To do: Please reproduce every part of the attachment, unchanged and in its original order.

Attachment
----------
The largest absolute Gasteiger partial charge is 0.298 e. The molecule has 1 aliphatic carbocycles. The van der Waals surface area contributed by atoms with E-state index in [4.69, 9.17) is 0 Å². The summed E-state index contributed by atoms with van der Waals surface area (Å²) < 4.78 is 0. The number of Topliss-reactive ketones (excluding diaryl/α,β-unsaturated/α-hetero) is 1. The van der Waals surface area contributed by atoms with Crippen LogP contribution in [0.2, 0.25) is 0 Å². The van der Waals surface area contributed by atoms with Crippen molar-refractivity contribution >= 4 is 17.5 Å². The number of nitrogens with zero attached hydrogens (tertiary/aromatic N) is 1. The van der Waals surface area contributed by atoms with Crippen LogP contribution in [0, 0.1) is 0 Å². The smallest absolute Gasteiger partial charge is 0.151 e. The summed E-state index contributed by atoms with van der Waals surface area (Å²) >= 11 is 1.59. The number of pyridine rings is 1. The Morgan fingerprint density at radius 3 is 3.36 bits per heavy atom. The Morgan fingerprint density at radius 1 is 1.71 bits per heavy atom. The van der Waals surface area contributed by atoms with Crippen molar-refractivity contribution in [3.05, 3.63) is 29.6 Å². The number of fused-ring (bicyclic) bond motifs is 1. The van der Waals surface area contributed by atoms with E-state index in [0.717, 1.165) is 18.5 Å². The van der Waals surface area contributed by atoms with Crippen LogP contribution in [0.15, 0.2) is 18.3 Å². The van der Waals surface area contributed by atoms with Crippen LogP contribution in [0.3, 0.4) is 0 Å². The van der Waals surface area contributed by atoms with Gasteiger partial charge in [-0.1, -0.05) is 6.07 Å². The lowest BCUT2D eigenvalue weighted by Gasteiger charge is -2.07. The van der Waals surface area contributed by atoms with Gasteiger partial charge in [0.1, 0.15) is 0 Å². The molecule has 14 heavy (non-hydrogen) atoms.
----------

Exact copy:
The largest absolute Gasteiger partial charge is 0.298 e. The molecule has 1 aliphatic carbocycles. The van der Waals surface area contributed by atoms with E-state index in [4.69, 9.17) is 0 Å². The summed E-state index contributed by atoms with van der Waals surface area (Å²) < 4.78 is 0. The number of Topliss-reactive ketones (excluding diaryl/α,β-unsaturated/α-hetero) is 1. The van der Waals surface area contributed by atoms with Crippen LogP contribution in [0.2, 0.25) is 0 Å². The van der Waals surface area contributed by atoms with Crippen molar-refractivity contribution >= 4 is 17.5 Å². The number of nitrogens with zero attached hydrogens (tertiary/aromatic N) is 1. The van der Waals surface area contributed by atoms with Crippen LogP contribution in [0, 0.1) is 0 Å². The smallest absolute Gasteiger partial charge is 0.151 e. The summed E-state index contributed by atoms with van der Waals surface area (Å²) >= 11 is 1.59. The number of pyridine rings is 1. The Morgan fingerprint density at radius 3 is 3.36 bits per heavy atom. The Morgan fingerprint density at radius 1 is 1.71 bits per heavy atom. The van der Waals surface area contributed by atoms with Crippen molar-refractivity contribution in [3.05, 3.63) is 29.6 Å². The number of fused-ring (bicyclic) bond motifs is 1. The van der Waals surface area contributed by atoms with E-state index in [0.717, 1.165) is 18.5 Å². The van der Waals surface area contributed by atoms with Crippen LogP contribution in [0.15, 0.2) is 18.3 Å². The van der Waals surface area contributed by atoms with Crippen LogP contribution in [0.3, 0.4) is 0 Å². The van der Waals surface area contributed by atoms with Gasteiger partial charge in [-0.1, -0.05) is 6.07 Å². The lowest BCUT2D eigenvalue weighted by Gasteiger charge is -2.07. The van der Waals surface area contributed by atoms with Gasteiger partial charge in [0.1, 0.15) is 0 Å². The molecule has 14 heavy (non-hydrogen) atoms.